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Do you always tell the truth? Radical honesty is not welcomed in most environments (at home or at work); we all know someone who “tells it like it is” and doesn’t mince words when doing so…no one really wants to be that person. Yet, we have this misalignment with what truth really is, because it is not radical honesty.
In her book “Getting Our Bodies Back; Recovery, Healing and Transformation through Body-Centered Psychotherapy” Christine Caldwell explores truth in a compassionate and approachable way (pages 110-114). Most of us think we know what it means to tell the truth and that we will recognize the truth when it is present; even so we don’t consistently acknowledge the truth for ourselves (if we did there would be less anxiety and depression in this world). Truth, at its’ most essential point, is what you are experiencing in any given moment. It is about you rather than someone else because the only accurate reference point you have access to, particularly in an interpersonal exchange, is yourself. As an example, if someone has sharply criticized you (or your work) it is human to believe the truth of this other person is “They are a bossy know-it-all who feels insecure when others do good work!” You might even tell him or her that. The difficulty with this statement is that it is not the truth; it is your interpretation of what is happening (and masquerades as truth). The truth in this example is closer to “I am deeply upset by your remarks”; notice the use of an “I” statement rather than a “You” statement when articulating the truth. Truth is simple, it is about describing your experience in that moment (“I”) rather than interpreting someone else’s’ words or actions (“You”).
While simple, the truth can be very difficult to access in a moment of anger or emotional pain, and often the last thing we want to do with someone who has hurt us is to share with them our truth. Yet, this is what we need to acknowledge (for ourselves and others) because interpreting someone’s words or action (or a context or circumstance) is a way to take the emotional upheaval we are experiencing and label it (often via judgment), which side steps our own truth, creating further emotional pain. In essence it means we make assumptions that support how we are interpreting the moment, which prolongs the pain of what is happening. Not acknowledging the truth of what we are experiencing keeps us trapped in a cycle of hurt (ours and others). Can you see how not acknowledging the truth can make a bad situation even worse (hint it usually means judgment is present when the truth is absent)? Yet if we chose to stay in the emotional upheaval and sort out what we are experiencing, finding our truth and then letting someone know that their words have hurt us it allows both parties to move from a place of honesty. How? The truth is non-judgmental and indisputable, and when exercised will not intentionally inflame a situation, creating the opportunity for it to be examined in a new and objective light.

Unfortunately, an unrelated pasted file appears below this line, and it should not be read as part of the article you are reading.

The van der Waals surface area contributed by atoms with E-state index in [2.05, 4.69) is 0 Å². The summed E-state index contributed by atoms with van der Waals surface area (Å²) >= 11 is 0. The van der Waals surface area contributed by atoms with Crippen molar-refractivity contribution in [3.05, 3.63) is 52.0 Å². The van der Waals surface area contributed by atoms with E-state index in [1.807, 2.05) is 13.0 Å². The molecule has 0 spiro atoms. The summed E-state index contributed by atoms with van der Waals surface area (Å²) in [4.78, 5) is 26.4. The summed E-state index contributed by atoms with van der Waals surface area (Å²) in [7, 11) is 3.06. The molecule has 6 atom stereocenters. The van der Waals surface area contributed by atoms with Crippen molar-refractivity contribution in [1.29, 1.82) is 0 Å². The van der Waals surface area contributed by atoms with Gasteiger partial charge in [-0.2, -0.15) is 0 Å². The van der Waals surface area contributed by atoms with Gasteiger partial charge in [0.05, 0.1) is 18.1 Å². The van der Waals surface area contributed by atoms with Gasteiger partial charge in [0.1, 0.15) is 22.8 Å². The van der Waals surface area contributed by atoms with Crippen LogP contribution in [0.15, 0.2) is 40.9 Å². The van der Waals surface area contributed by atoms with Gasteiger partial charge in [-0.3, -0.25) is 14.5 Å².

Try it, pay attention to how you are interpreting what is happening to you in your day and see if you can get explicitly in touch with what you are experiencing in that moment, acknowledging the truth you are feeling. Doing so will not solve the problem, but it will make you feel more aware and in control of what is going on, allowing you to be your best self.
"No legacy is so rich as honesty." ~ William Shakespeare